Scientific American publishes article on brain chip progress at Berger Labs
January 22, 2007
Supplanting the human brain with computer power has been a staple of science fiction. Scientific American
at the replacement of damaged brain tissue in rats with a neural prosthesis at the Neural Engineering Labs at USC.
doc: Chipping In - SciAmerican Feb 2007.pdf
Dr. Berger to serve as panelist for Neurotech Leaders Forum
September 29-30, 2006
This two-day conference offers an exclusive forum for neurotechnology executives and entrepreneurs to interact
with investors, technologists, and potential partners who are actively working to grow this new and exciting
industry. The schedule of presentations and panel discussions features a host of experts with a wealth of
information on the neurotechnology industry and the investment community.
Expert Panel to Report on Brain-to-Computer Interface (BCI) Research Abroad in Free One-Day Workshop
July 21, 2006
This summer, an expert panel, sponsored by the National Science Foundation and other agencies, chaired by Dr. Theodore W. Berger,
Professor of Biomedical Engineering at USC, is visiting the leading labs in Europe.
This study is intended to gather information on the worldwide status and trends in brain-computer interface research for the
benefit of government decision makers and the research community. The study panelists will gather hands-on information on BCI
research abroad that will be useful to the U.S. Government in its own programs.
Findings of this study will be presented at a free one-day workshop to be held at the National Science Foundation in Arlington,
Virginia on July 21, 2006.
Dr. Berger to speak at ICDR Conference on Improving Cognitive Performance
June 29-30, 2006
The Federal Interagency Committee on Disability Research (ICDR) and its Subcommittee on Technology (IST), is hosting conference on
"Technology for Improving Cognitive Performance," scheduled to take place Thursday and Friday, June 29-30, 2006 at the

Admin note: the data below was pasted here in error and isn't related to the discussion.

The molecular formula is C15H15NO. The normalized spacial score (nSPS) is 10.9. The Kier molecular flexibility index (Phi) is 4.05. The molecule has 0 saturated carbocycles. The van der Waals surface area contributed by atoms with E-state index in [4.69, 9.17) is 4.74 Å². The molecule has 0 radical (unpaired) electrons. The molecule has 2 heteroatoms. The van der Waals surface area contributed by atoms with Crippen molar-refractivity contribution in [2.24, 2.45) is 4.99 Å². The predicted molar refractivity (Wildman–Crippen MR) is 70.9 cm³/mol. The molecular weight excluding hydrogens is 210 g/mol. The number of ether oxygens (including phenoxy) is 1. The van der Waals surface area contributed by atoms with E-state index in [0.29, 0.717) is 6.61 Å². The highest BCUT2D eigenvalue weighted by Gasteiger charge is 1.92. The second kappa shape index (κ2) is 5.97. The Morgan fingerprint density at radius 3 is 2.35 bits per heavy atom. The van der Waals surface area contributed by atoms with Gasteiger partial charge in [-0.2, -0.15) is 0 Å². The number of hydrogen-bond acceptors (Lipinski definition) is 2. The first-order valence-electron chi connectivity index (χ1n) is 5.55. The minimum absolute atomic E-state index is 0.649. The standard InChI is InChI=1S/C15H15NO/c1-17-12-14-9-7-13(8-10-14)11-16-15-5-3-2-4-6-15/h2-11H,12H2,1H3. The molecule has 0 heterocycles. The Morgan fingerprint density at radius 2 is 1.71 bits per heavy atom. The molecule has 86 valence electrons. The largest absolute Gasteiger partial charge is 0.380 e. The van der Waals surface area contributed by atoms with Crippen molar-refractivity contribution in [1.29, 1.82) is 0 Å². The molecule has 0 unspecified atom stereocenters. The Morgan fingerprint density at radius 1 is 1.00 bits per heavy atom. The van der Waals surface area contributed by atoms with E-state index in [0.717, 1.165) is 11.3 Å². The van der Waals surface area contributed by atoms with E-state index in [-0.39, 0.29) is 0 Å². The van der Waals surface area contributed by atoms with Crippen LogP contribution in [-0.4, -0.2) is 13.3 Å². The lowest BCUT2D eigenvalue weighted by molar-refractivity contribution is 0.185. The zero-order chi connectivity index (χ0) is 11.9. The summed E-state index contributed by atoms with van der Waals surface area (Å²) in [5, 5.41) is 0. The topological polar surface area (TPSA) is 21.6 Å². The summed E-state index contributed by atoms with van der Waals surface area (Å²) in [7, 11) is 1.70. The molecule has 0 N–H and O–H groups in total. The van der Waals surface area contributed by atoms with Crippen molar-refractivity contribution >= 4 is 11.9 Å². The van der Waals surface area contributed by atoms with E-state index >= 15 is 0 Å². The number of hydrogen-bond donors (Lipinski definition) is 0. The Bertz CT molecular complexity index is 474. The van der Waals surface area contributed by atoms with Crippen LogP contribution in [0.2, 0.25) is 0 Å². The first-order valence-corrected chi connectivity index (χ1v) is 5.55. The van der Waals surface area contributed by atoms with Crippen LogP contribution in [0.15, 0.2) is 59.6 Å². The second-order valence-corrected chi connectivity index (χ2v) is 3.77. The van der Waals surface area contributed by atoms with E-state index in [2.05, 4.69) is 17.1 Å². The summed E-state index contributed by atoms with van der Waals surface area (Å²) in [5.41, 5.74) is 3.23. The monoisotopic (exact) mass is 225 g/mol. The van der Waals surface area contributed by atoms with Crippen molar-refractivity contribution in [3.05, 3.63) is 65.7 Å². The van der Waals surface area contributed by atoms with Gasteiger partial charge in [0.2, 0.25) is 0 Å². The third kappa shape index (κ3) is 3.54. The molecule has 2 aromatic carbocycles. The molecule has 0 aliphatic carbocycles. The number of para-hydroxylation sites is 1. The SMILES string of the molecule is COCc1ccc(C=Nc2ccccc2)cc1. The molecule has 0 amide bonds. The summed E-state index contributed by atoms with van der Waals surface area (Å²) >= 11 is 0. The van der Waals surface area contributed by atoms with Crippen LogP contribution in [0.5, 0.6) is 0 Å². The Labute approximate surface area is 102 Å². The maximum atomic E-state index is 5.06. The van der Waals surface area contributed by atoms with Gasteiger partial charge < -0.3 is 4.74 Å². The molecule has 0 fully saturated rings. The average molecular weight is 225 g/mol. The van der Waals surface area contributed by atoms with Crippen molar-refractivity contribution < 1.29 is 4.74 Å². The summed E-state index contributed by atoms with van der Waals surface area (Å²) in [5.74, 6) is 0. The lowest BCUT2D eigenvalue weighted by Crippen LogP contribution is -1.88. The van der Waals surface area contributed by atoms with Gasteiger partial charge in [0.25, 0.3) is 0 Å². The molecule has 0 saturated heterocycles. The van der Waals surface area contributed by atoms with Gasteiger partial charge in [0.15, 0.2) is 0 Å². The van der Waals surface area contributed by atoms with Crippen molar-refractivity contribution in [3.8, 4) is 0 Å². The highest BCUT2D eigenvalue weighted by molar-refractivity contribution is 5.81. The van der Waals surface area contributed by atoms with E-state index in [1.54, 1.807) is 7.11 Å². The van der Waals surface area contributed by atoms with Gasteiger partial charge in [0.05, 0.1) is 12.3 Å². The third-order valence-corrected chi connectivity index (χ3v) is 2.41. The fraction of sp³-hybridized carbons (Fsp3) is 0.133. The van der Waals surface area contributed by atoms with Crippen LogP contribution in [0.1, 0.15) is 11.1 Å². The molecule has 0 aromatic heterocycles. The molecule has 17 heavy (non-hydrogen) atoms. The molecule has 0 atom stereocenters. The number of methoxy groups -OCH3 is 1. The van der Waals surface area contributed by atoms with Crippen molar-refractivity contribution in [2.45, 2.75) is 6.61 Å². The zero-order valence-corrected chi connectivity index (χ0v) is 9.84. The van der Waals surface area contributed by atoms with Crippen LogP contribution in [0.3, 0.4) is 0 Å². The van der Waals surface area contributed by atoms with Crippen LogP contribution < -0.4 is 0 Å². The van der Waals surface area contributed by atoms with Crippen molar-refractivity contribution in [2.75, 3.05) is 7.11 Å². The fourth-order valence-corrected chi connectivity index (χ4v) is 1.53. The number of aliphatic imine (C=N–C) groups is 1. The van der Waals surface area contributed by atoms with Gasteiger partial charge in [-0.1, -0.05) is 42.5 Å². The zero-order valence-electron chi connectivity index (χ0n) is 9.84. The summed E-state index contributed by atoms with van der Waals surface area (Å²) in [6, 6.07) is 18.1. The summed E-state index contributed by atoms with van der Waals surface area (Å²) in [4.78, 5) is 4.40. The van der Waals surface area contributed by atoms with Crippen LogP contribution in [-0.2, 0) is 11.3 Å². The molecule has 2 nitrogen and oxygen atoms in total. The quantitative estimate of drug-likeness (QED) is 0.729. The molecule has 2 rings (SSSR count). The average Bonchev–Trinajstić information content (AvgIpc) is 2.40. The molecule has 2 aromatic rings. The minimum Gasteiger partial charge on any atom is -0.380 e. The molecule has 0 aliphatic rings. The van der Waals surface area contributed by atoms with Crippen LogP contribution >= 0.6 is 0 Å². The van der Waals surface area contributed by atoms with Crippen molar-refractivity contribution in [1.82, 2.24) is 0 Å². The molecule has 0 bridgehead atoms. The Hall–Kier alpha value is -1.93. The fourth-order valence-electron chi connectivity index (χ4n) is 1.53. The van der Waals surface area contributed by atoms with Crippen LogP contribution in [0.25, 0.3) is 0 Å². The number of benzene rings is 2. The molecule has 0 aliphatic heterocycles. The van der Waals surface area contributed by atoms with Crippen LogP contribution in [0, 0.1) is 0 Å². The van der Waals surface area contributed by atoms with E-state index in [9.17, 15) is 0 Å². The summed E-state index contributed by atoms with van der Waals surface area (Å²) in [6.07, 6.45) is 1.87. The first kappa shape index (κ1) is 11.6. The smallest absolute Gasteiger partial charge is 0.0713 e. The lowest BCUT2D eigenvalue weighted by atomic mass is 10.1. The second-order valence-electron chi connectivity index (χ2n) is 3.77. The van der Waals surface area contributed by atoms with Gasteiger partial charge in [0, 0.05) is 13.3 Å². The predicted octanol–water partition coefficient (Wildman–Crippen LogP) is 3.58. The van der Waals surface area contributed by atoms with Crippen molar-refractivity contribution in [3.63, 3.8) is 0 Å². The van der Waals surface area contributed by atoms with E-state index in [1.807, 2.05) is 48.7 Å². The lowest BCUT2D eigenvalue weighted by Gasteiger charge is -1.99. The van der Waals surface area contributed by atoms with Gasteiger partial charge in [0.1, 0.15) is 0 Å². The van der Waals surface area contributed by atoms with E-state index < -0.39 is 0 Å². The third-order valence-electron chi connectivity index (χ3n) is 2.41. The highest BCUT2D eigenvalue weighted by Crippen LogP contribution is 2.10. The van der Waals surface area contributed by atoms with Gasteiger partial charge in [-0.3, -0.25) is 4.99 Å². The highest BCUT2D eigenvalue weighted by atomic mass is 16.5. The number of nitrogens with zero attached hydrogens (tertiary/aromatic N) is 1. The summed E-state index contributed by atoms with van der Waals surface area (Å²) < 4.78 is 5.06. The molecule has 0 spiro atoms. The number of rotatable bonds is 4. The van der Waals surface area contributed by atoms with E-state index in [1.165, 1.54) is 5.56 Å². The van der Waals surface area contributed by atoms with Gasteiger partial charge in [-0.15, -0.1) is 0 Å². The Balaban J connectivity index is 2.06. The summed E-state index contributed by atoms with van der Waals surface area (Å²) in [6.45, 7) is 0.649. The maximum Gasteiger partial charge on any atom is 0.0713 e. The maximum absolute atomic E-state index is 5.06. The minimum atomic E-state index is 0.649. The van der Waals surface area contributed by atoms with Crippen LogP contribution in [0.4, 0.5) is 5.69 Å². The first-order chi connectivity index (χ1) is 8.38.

Holiday Inn Capitol, 550 C Street, SW, Washington, D.C.
The purpose of this two-day event is to create a national forum for clinicians, researchers, consumers, providers, advocates
and industry to share information and innovative ideas about this developing field.
Dr. Berger featured in N. Carolina News14 "Tech Talk" television program
May 30, 2006
A neuroscientist has developed the first artificial brain part, a hippocampus that helps people with Alzheimer’s disease. "There's
no reason why we can't think in terms of artificial brain parts in the same way we can think in terms of artificial eyes and artificial
ears," said Theodore Berger, who does research at the University of Southern California.
Dr. Berger speaks at the Almaden Institute conference on Cognitive Computing
May 10, 2006
The Almaden Institute is held annually at IBM's Almaden Research Center in San Jose, California. The Institute brings
together eminent, innovative thinkers from academia, government, industry, research labs and the media for an intellectually charged,
stimulating and vigorous dialogue that addresses fundamental challenges at the very edge of science and technology.
The 2006 Almaden Institute focused on the theme of "Cognitive Computing" and will examine scientific and technological issues around
the quest to understand how the human brain works.
Cognitive Prosthesis research and Dr. Berger are mentioned in The New Atlantis Winter 2006 edition
Adam Keiper, managing editor of The New Atlantis
, "A Journal of Technology and Society," writes in his article "The Age of
Neuroelectronics" of the "only serious effort to create a ‘cognitive prosthesis’" referring to the work of Dr. Berger's
team of researchers at the University of Southern California.